Giusto de’ Menabuoi (c. 1320-1391) was an Italian Early Renaissance painter from Florence.
Around 1348 he left Tuscany and traveled north, possibly to escape the Plague. Sometime during this period he moved to Milan, which was still free of the Plague at the time, where he was heavily influenced by the works of Giotto di Bondone. He executed several frescos in the Vibaldone Abbey in Giotto’s style, including one of The Last Judgment. These paintings were soon picked up by the local school as prime examples of art, raising Giusto to prominence.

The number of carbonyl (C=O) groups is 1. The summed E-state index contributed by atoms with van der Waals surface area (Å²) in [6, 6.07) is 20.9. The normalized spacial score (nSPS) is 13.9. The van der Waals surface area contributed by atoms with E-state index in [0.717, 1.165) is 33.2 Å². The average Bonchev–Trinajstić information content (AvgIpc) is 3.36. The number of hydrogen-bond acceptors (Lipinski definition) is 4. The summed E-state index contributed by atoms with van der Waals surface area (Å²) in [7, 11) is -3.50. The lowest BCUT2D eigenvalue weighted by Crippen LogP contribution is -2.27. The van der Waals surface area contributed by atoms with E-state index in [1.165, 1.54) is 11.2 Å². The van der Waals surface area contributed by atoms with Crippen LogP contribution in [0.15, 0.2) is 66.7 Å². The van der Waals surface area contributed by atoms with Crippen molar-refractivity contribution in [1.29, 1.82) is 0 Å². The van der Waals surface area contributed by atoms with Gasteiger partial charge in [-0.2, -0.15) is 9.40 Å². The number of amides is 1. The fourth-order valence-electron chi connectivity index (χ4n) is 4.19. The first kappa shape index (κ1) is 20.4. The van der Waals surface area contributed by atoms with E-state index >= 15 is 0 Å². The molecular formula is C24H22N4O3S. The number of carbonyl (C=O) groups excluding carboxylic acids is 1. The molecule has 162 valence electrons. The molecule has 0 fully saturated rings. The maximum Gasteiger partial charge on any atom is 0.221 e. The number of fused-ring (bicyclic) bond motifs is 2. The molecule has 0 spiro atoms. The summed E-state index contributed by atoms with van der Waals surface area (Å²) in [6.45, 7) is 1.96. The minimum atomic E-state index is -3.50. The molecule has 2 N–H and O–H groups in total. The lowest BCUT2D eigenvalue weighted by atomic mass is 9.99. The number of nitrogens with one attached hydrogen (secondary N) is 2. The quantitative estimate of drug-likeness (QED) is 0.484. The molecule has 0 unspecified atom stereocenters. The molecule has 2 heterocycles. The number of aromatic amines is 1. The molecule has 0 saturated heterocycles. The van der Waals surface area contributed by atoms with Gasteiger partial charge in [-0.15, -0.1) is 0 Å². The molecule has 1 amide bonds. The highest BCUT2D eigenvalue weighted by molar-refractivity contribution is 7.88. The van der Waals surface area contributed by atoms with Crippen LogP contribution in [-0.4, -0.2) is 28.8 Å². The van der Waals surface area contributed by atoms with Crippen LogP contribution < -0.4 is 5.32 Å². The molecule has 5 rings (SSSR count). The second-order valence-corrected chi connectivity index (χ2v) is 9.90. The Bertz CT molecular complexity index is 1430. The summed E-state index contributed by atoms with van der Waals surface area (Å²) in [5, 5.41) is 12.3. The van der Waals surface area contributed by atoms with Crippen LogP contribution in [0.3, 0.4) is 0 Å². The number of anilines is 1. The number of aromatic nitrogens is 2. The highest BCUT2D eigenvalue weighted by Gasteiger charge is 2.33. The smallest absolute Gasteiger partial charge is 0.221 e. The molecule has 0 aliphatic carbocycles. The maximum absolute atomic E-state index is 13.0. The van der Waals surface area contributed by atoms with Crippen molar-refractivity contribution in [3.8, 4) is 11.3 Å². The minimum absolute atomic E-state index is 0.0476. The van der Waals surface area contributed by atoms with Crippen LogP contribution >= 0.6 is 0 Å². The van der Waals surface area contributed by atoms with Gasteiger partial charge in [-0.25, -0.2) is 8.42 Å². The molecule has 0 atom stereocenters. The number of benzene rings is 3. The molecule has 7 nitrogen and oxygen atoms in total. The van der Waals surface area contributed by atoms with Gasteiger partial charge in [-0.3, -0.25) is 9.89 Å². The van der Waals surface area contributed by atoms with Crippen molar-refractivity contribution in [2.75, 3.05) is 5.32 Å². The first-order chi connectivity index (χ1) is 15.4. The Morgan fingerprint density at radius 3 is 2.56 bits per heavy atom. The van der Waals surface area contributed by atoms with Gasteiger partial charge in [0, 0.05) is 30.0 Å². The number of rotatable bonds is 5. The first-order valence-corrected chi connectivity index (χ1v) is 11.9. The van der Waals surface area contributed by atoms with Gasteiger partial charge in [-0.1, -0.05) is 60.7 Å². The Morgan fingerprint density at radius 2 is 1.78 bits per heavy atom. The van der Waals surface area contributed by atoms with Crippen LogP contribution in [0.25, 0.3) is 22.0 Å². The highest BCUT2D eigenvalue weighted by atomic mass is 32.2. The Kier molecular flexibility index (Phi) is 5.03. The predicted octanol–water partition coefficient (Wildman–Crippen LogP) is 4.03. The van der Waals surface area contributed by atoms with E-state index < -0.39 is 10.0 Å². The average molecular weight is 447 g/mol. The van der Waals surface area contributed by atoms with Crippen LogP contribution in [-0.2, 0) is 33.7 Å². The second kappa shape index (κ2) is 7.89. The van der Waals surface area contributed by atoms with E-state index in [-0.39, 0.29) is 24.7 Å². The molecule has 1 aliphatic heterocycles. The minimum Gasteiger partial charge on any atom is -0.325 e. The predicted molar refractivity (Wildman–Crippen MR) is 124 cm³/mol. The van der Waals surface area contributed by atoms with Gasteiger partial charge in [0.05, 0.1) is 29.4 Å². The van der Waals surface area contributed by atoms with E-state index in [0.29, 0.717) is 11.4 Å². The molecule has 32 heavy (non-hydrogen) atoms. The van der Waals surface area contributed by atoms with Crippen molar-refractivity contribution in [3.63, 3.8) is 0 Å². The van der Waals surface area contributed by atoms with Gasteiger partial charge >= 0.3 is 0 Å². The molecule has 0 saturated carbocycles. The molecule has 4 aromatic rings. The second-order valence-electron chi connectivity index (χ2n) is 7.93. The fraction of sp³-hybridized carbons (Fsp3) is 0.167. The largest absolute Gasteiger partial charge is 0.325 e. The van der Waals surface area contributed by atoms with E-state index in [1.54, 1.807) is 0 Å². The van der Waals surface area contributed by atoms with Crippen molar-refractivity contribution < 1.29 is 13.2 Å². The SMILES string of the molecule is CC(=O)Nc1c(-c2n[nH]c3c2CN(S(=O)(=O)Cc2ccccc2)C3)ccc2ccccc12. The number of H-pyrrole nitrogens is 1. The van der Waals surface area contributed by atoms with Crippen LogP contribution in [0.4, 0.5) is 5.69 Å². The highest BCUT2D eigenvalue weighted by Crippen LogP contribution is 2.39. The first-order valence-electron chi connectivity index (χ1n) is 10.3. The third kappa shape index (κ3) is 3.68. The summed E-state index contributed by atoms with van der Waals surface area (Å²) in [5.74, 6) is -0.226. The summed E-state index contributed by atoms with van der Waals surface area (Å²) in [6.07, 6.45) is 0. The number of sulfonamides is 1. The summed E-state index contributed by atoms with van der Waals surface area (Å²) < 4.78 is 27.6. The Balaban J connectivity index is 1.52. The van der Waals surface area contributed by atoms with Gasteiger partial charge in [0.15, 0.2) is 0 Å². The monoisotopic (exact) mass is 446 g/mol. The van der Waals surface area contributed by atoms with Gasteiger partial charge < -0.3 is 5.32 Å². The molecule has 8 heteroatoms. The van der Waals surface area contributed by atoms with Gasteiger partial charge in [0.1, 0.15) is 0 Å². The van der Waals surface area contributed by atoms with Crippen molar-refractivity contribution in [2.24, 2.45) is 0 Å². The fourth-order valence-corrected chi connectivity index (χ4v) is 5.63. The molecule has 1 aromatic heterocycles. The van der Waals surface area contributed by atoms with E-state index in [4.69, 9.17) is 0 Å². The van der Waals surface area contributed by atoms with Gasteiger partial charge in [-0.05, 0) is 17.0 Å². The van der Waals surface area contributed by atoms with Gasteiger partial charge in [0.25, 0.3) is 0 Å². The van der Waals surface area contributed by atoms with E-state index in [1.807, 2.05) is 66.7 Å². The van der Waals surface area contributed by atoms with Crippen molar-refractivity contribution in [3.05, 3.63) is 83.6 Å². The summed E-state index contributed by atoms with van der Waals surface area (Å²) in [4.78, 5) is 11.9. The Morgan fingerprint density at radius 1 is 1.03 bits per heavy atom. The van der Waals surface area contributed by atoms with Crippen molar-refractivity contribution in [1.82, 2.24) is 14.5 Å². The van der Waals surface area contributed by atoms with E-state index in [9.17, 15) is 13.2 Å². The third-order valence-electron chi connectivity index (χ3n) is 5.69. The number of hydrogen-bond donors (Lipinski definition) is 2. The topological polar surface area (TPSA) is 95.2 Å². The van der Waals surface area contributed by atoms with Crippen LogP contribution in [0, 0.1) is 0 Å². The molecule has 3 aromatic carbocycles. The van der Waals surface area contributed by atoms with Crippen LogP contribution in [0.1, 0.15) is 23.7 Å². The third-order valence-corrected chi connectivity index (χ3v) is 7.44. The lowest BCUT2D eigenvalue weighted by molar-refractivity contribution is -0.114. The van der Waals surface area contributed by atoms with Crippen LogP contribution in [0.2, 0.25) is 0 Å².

He next moved to Padua around 1370, where his frescos in the Church of the Eremitani proved so impressive that they earned him Paduan citizenship in 1375. Giusto stayed in this city for the rest of his life, leaving behind other works, among these frescos in the Basilica of Saint Anthony of Padua (1382) and the Padua Cathedral, including his most notable painting, Paradise (1376).
Padua Baptistery of the Cathedral: Frescoes By Giusto De' Menabuoi XIV c. by Pietro Lievore. Editions G. Deganello, 1994.
c 1375-76. Fresco. Baptistery, Padua, Italy.